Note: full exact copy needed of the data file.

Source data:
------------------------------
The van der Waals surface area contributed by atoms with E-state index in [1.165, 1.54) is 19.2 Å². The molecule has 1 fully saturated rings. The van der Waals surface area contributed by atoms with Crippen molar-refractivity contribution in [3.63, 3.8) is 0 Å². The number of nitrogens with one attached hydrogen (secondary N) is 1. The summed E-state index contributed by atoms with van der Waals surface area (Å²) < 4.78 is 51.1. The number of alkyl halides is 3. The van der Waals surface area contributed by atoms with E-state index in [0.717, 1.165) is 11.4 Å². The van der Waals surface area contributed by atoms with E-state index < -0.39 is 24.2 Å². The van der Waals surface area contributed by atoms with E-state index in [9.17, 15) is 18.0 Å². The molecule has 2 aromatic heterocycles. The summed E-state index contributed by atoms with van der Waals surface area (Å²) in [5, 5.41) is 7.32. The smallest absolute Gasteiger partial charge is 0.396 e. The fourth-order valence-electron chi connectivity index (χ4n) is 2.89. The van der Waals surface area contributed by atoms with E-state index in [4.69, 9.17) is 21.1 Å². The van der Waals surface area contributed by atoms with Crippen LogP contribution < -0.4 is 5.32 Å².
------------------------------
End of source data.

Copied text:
The van der Waals surface area contributed by atoms with E-state index in [1.165, 1.54) is 19.2 Å². The molecule has 1 fully saturated rings. The van der Waals surface area contributed by atoms with Crippen molar-refractivity contribution in [3.63, 3.8) is 0 Å². The number of nitrogens with one attached hydrogen (secondary N) is 1. The summed E-state index contributed by atoms with van der Waals surface area (Å²) < 4.78 is 51.1. The number of alkyl halides is 3. The van der Waals surface area contributed by atoms with E-state index in [0.717, 1.165) is 11.4 Å². The van der Waals surface area contributed by atoms with E-state index < -0.39 is 24.2 Å². The van der Waals surface area contributed by atoms with E-state index in [9.17, 15) is 18.0 Å². The molecule has 2 aromatic heterocycles. The summed E-state index contributed by atoms with van der Waals surface area (Å²) in [5, 5.41) is 7.32. The smallest absolute Gasteiger partial charge is 0.396 e. The fourth-order valence-electron chi connectivity index (χ4n) is 2.89. The van der Waals surface area contributed by atoms with E-state index in [4.69, 9.17) is 21.1 Å². The van der Waals surface area contributed by atoms with Crippen LogP contribution < -0.4 is 5.32 Å².